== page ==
How South Korea became the “Most Innovative Country” in the world
For South Korea, the secret sauce to its progress has been the close partnership between governments, corporations, and research institutions that has powered a thriving culture of market-creating innovation.
60 years ago, South Korea was likely one of the last places associated with a thriving private sector. With a majority of people living in poverty, its GDP per capita was lower than that of Haiti, Ethiopia, or Yemen, making South Korea one of the poorest countries in the world. “There was little to no electricity, and just about the only industry the country had was textiles,” explained Harvard emeritus professor Ezra Vogel.
Yet this year, South Korea was once again labelled as the world’s most innovative country, according to the Bloomberg Innovation Index (South Korea held the title of the most innovative country for six years until 2020 when Germany claimed the top spot). How did the country escape poverty and become a global innovation leader in less than a century?
Government created an environment for home-grown industries to thrive
The Innovation Index judges countries based on their research & development (R&D) intensity, manufacturing value-added [products], productivity, high-tech density, tertiary efficiency, researcher concentration, and patent activity. South Korea, it turns out, stands out for its significant investment in R&D and manufacturing, both of which are engrained in the country’s culture and processes. There’s a near-total agreement in South Korea that “R&D is essential to have a future,” said Lee Kyung-mook, a professor of business management at Seoul National University.
The first major investment proposed by the Korean government dates back to Park Chung-hee’s presidency, which began in 1961. Looking to build a prosperous country, President Park implemented a five-year economic plan centred around supporting R&D. This resulted in the establishment of the Korea Institute of Science and Technology in 1966 and the Ministry of Science and Technology a year later.
By the 1970s, it was clear that the government’s investments in R&D were paying off. Big corporations such as Samsung, Kia, Hyundai (or “chaebols”), and local universities now had the capabilities to launch exciting innovations that would be affordable and accessible for millions, both locally and abroad.
Home-grown industries developed market-creating innovations
While it’s notable that the Korean government funded local R&D, what truly made the difference in helping the country escape poverty and become the innovative, prosperous country we know today is how the R&D was leveraged to fuel innovation. In this case, R&D was conducted to fuel what we call market-creating innovations – innovations that make complex and expensive products and services simple and affordable, so new populations of consumers can access them. In order to reach these new populations of consumers, who are often the majority in growth economies, innovators need to create entirely new markets. That means new investments in infrastructure, new employment opportunities to make, market, and distribute the products/services, and a new, sustainable tax-revenue source for the government.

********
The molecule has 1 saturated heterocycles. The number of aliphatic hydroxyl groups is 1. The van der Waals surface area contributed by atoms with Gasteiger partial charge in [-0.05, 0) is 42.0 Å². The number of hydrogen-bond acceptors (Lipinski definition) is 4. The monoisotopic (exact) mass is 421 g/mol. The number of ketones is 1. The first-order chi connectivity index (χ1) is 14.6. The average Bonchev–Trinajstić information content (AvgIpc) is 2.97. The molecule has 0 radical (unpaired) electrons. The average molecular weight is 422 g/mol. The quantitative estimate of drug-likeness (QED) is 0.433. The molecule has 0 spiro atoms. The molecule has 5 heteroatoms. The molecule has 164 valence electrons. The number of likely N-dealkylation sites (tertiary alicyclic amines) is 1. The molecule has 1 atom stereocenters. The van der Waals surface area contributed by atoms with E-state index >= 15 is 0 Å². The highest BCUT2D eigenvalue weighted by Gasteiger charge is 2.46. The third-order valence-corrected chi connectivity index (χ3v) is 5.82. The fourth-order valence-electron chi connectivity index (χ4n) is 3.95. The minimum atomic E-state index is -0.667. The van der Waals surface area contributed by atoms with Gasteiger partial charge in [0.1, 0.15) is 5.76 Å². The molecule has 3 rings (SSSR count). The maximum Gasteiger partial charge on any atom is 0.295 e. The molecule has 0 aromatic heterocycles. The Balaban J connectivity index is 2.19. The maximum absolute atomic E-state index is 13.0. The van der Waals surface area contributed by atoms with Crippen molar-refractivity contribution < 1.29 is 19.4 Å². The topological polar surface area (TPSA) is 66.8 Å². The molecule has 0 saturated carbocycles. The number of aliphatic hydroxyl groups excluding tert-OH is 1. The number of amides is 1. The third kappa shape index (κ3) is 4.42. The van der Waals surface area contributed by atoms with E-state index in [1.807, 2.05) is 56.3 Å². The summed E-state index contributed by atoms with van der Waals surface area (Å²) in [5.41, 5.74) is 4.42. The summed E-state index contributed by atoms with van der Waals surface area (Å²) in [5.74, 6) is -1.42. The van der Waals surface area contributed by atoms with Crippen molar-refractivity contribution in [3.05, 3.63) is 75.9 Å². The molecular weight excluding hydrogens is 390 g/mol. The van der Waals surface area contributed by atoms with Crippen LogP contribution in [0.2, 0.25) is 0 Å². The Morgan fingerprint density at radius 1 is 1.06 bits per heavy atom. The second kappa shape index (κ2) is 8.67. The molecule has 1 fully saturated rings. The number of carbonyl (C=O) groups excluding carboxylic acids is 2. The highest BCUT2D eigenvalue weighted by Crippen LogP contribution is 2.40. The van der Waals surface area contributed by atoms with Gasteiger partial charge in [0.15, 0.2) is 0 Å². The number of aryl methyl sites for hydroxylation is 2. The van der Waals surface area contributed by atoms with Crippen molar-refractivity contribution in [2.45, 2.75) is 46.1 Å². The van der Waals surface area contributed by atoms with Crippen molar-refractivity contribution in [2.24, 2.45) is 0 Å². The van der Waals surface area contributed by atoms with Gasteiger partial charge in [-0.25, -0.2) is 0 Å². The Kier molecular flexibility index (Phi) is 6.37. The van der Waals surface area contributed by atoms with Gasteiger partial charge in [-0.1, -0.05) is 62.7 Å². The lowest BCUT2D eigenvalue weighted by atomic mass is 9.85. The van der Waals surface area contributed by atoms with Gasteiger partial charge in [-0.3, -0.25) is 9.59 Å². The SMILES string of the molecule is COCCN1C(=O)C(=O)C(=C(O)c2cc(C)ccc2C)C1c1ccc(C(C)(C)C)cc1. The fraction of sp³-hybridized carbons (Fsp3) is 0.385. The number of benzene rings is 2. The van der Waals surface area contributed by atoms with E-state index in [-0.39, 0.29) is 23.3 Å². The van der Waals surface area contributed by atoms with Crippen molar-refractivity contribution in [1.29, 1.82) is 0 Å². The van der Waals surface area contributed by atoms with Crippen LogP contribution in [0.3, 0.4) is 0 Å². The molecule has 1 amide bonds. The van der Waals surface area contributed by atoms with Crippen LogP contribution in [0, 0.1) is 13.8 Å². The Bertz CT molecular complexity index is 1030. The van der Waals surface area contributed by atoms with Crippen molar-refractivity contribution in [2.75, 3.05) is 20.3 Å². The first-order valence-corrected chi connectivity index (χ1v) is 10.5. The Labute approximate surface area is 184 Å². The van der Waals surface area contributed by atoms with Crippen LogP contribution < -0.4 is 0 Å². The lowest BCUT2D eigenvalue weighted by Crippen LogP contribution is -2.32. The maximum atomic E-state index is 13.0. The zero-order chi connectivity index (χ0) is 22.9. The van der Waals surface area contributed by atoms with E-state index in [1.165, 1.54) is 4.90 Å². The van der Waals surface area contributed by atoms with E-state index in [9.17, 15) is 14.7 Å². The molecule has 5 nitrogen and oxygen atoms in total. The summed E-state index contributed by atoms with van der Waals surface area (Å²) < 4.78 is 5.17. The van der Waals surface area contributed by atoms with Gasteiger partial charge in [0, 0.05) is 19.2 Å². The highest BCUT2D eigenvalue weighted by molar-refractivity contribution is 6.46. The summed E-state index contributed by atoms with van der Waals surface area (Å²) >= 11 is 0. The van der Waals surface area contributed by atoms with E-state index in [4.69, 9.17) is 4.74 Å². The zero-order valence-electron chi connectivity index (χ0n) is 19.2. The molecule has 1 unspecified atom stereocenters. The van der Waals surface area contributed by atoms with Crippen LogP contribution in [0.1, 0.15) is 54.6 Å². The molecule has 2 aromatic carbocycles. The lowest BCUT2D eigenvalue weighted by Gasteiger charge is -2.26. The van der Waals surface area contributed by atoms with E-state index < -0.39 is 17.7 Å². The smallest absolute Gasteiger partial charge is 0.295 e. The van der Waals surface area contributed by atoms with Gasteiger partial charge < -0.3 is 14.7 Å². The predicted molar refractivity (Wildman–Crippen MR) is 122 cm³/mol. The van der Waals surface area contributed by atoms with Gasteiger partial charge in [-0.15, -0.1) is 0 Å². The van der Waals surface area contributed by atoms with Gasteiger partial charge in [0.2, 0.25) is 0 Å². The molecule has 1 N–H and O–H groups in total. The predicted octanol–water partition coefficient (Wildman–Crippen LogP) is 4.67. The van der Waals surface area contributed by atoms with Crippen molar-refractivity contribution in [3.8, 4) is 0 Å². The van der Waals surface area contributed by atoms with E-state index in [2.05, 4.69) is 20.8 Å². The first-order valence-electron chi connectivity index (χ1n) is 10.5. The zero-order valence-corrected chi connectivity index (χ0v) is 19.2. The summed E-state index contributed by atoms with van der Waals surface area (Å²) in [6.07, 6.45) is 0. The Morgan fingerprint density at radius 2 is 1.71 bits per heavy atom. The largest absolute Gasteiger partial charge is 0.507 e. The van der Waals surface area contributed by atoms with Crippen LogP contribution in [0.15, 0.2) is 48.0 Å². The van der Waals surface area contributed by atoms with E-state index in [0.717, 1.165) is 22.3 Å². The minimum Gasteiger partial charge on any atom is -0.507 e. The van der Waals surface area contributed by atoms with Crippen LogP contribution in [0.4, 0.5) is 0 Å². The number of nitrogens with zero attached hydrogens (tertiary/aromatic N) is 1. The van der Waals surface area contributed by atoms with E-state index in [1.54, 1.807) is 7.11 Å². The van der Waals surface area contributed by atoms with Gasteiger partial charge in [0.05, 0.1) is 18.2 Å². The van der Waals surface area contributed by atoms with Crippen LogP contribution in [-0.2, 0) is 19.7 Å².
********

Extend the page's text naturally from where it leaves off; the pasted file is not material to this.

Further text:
For instance, new advancements in technology – made possible by years of government-funded R&D – enabled Samsung to democratize television in Asia where the technology was widely unknown despite having taken off in other markets. Though US and European manufacturers were eager to sell their own models in Korea, South Korea’s government made a deliberate choice to support Samsung. In order to reach Koreans of which a majority were poor, Samsung created a new, local market for black and white televisions at a price that Koreans could afford. By 1976, the company had generated over 1 million sales in South Korea.
A note for growth economies
Today, South Korea is one of the top 10 economies in the world, barely resembling what it was 60 years ago. For South Korea, the secret sauce to its progress has been the close partnership between governments, corporations, and research institutions that has powered a thriving culture of market-creating innovation. Other governments in growth economies should take note and determine what steps they can take to support R&D that fuels the creation of new and powerful markets.
Jacob Fohtung is a research associate at the Christensen Institute. He researches how individuals, businesses, governments, and nonprofits can leverage innovation to create prosperity in growth economies and impoverished communities.
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